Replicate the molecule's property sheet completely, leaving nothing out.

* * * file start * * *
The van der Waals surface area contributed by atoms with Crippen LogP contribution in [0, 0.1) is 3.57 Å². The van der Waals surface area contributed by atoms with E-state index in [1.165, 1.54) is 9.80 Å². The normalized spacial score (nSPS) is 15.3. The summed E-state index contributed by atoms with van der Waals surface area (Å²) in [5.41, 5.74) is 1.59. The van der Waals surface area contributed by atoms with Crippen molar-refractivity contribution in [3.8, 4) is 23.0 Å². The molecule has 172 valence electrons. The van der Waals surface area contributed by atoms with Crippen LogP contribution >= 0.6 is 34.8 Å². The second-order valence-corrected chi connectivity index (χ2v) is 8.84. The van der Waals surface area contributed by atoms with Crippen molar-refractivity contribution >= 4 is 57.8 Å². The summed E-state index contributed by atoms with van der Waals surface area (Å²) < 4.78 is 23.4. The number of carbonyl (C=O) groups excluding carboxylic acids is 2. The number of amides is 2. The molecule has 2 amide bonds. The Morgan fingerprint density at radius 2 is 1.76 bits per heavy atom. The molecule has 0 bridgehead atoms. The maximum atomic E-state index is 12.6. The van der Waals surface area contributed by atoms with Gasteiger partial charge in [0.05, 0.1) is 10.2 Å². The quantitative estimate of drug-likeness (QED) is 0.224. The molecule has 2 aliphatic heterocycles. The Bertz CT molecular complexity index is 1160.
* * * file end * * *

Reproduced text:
The van der Waals surface area contributed by atoms with Crippen LogP contribution in [0, 0.1) is 3.57 Å². The van der Waals surface area contributed by atoms with E-state index in [1.165, 1.54) is 9.80 Å². The normalized spacial score (nSPS) is 15.3. The summed E-state index contributed by atoms with van der Waals surface area (Å²) in [5.41, 5.74) is 1.59. The van der Waals surface area contributed by atoms with Crippen molar-refractivity contribution in [3.8, 4) is 23.0 Å². The molecule has 172 valence electrons. The van der Waals surface area contributed by atoms with Crippen LogP contribution >= 0.6 is 34.8 Å². The second-order valence-corrected chi connectivity index (χ2v) is 8.84. The van der Waals surface area contributed by atoms with Crippen molar-refractivity contribution >= 4 is 57.8 Å². The summed E-state index contributed by atoms with van der Waals surface area (Å²) < 4.78 is 23.4. The number of carbonyl (C=O) groups excluding carboxylic acids is 2. The number of amides is 2. The molecule has 2 amide bonds. The Morgan fingerprint density at radius 2 is 1.76 bits per heavy atom. The molecule has 0 bridgehead atoms. The maximum atomic E-state index is 12.6. The van der Waals surface area contributed by atoms with Gasteiger partial charge in [0.05, 0.1) is 10.2 Å². The quantitative estimate of drug-likeness (QED) is 0.224. The molecule has 2 aliphatic heterocycles. The Bertz CT molecular complexity index is 1160.